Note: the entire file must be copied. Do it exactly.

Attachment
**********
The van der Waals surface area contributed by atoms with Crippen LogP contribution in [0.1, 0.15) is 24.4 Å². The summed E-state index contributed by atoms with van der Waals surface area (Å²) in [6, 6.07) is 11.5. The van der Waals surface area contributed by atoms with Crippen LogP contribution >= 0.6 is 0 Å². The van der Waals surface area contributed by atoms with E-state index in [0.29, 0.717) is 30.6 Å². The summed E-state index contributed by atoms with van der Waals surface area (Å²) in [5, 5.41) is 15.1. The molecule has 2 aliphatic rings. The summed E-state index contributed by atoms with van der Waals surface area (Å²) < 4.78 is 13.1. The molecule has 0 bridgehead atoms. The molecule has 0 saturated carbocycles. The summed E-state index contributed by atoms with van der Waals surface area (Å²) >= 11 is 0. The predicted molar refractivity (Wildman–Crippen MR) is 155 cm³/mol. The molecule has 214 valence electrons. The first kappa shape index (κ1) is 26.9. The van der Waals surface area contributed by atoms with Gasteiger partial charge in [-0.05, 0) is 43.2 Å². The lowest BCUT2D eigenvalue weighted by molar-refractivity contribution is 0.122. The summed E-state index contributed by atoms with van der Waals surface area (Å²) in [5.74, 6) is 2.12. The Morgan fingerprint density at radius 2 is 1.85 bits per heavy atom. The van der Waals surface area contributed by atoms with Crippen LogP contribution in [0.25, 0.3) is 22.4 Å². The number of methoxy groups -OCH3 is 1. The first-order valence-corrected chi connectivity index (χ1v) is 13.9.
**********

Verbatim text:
The van der Waals surface area contributed by atoms with Crippen LogP contribution in [0.1, 0.15) is 24.4 Å². The summed E-state index contributed by atoms with van der Waals surface area (Å²) in [6, 6.07) is 11.5. The van der Waals surface area contributed by atoms with Crippen LogP contribution >= 0.6 is 0 Å². The van der Waals surface area contributed by atoms with E-state index in [0.29, 0.717) is 30.6 Å². The summed E-state index contributed by atoms with van der Waals surface area (Å²) in [5, 5.41) is 15.1. The molecule has 2 aliphatic rings. The summed E-state index contributed by atoms with van der Waals surface area (Å²) < 4.78 is 13.1. The molecule has 0 bridgehead atoms. The molecule has 0 saturated carbocycles. The summed E-state index contributed by atoms with van der Waals surface area (Å²) >= 11 is 0. The predicted molar refractivity (Wildman–Crippen MR) is 155 cm³/mol. The molecule has 214 valence electrons. The first kappa shape index (κ1) is 26.9. The van der Waals surface area contributed by atoms with Gasteiger partial charge in [-0.05, 0) is 43.2 Å². The lowest BCUT2D eigenvalue weighted by molar-refractivity contribution is 0.122. The summed E-state index contributed by atoms with van der Waals surface area (Å²) in [5.74, 6) is 2.12. The Morgan fingerprint density at radius 2 is 1.85 bits per heavy atom. The van der Waals surface area contributed by atoms with Crippen LogP contribution in [0.25, 0.3) is 22.4 Å². The number of methoxy groups -OCH3 is 1. The first-order valence-corrected chi connectivity index (χ1v) is 13.9.